By Larry Taylor/Garden Grove Journal
The battle between creationists and evolutionists goes on. This hot topic started with Darwin in 1859, heated up in 1925’s Scopes trial, and emerges lately in the debates between presidential candidates. For instance, Republican hopeful Rick Scott says that today Texas schools teach creationism.
Thus, South Coast Repertory’s world premiere of “How the World Began” seems ripped from the headlines.
The play by Catherine Trieschmann, opened last weekend, in a riveting production, with three excellent actors under the astute direction of Daniella Topol. The action takes place in Plainview, Kansas, Bible Belt country, shortly after it has been hit by a devastating tornado.
Newly arrived from the East, high school teacher, Susan (a likeably serious Sarah Rafferty), is seen getting her class in order. Soon a student, Micah (an intense Jarrett Sleeper), enters her classroom with a question about a remark Susan made before dismissing students earlier.
In an offhand comment, she had referred to non-scientific theories for life’s beginning as “gobbledygook.” Understandably, this disturbed fundamentalist Micah, who maintains that she must apologize for disparaging his beliefs.
Susan then explains that her comment was hastily made and was not meant to refute Biblical teaching. At first, in Sleeper’s effective performance, Micah seems easy-going and naive.
We come to see, though, that he is pernicious and not about to give up his demand that she ask forgiveness from the whole school. Along the way, we’ve come to see that he is also emotionally fragile, having been traumatized by the tornado and the resulting loss of his father.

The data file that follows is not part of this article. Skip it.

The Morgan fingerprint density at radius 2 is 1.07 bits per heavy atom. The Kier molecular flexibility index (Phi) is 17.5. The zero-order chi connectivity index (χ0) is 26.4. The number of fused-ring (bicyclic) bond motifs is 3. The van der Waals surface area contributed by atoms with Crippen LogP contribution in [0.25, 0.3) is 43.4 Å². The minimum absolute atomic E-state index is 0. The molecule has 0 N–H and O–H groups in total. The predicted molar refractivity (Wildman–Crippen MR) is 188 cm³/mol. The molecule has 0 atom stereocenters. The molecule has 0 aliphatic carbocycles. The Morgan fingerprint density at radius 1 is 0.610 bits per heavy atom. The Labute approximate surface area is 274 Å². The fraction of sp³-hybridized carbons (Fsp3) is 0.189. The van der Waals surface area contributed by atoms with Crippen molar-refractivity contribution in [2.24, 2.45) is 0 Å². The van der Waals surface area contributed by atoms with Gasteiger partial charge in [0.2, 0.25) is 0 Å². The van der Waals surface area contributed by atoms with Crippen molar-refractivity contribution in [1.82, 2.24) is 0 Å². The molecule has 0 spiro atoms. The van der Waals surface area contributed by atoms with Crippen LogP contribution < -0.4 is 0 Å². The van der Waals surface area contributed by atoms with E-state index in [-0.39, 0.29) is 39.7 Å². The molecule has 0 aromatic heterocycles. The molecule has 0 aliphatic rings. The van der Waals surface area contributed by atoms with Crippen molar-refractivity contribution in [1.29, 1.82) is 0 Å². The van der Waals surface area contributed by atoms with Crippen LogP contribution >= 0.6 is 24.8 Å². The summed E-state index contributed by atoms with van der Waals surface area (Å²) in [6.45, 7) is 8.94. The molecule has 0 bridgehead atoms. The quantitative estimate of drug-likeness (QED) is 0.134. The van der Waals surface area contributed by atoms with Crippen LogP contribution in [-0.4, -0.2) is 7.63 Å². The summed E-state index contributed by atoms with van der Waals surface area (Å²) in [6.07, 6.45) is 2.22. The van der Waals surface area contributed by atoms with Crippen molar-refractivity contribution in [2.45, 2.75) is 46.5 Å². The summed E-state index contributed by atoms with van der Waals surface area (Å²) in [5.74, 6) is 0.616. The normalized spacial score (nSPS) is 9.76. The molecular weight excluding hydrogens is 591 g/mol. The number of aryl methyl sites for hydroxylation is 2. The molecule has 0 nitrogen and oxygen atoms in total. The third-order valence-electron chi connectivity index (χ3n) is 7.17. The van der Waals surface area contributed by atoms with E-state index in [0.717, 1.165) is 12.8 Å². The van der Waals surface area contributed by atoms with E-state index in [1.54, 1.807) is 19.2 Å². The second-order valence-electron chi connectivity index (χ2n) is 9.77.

Susan, on the other hand, after taking responsibility for her misjudgement, becomes steeled against seeking further forgiveness from the school board. Teachers’ rights and separation of religion from the curriculum are her firm positions.
Coming on the scene is Gene, Micah’s guardian (a scene-stealing Time Winters).
He visits the classroom to “cool down” the incident before it becomes a hot issue in the town.
At first, he seems homespun and friendly, but it soon becomes apparent that, in his sly manipulative way, he is trying the get Susan to change her position. As the three become more adamant in their views, tensions grow and the play builds to a surprising climax.
Three reasons for the play’s considerable impact is the scenic design by Sara Ryung Clement, the lighting design by Paul Whitaker and the sound design of Darron L. West. The setting is a temporary classroom with the usual posters and functional furniture. Looking out the door and windows, though, we get the impact of the endless plains with an immense sky, changing from rainbow colors to ominous grey as the day proceeds.
The wind and its sound are a major factor, gusting in and scattering papers and ominously roaring, suggesting a possible onslaught. At one point, a frustrated Susan challenges God to wreak his havoc, And as gales become stronger, this becomes a scary moment.
“How the World Began” plays on Julianne Argyros Stage in Costa Mesa through Oct. 16.